• have experienced hypersensitivity to tetracycline use in the past
  • are under 8 years of age
  • are pregnant or nursing
  • have a history of yeast infections

There are contraindications for its use in certain conditions, such as:

  • lupus
  • intracranial hypertension
  • Clostridioides difficile-associated diarrhea (CDAD)
  • liver disease due to rare fatal hepatotoxicity
  • myasthenia gravis — a long-term condition that results in muscle weakness
  • porphyria — a group of liver conditions

Emerging evidence suggests there may be superior choices to doxycycline for Lyme disease treatment beyond single-dose preventatives.

However, doxycycline can treat other tick-borne diseases. For example, it can also treat ehrlichiosis, spotted fever, and anaplasmosis.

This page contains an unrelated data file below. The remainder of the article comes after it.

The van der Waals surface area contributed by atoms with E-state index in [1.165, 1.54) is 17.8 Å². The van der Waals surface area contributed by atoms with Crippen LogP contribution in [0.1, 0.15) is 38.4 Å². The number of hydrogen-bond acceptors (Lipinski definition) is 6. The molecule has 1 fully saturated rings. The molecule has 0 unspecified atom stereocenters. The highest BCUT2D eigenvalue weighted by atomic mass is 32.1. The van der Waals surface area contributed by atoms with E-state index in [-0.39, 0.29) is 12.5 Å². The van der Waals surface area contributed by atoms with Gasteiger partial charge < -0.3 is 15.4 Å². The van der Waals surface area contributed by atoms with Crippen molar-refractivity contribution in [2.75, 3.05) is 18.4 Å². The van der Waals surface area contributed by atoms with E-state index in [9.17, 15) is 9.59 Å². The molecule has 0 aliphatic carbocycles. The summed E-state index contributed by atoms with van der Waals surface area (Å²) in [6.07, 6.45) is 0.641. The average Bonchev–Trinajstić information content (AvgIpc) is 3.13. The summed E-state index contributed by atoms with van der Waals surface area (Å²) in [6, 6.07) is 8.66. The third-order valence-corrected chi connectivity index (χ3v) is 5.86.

If a person lives in an area where more than one of these diseases is prevalent, prescribing doxycycline allows a broad spectrum of protection.

Doxycycline is part of the recommended protocol for tick-bite prophylactic treatment in the prevention of Lyme disease and appears to be proven effective for this purpose.

Doxycycline is an antibiotic commonly prescribed for the prevention and treatment of Lyme disease.

After short-term use, typically 10–14 days, most people make a full recovery on a doxycycline regimen.

Despite decades of use, the efficacy of doxycycline in Lyme disease treatment is controversial and still being evaluated. Current research trends support doxycycline as a preventive single-dose option for Lyme disease. However, other antibiotics may hold more promise as long-term treatment options.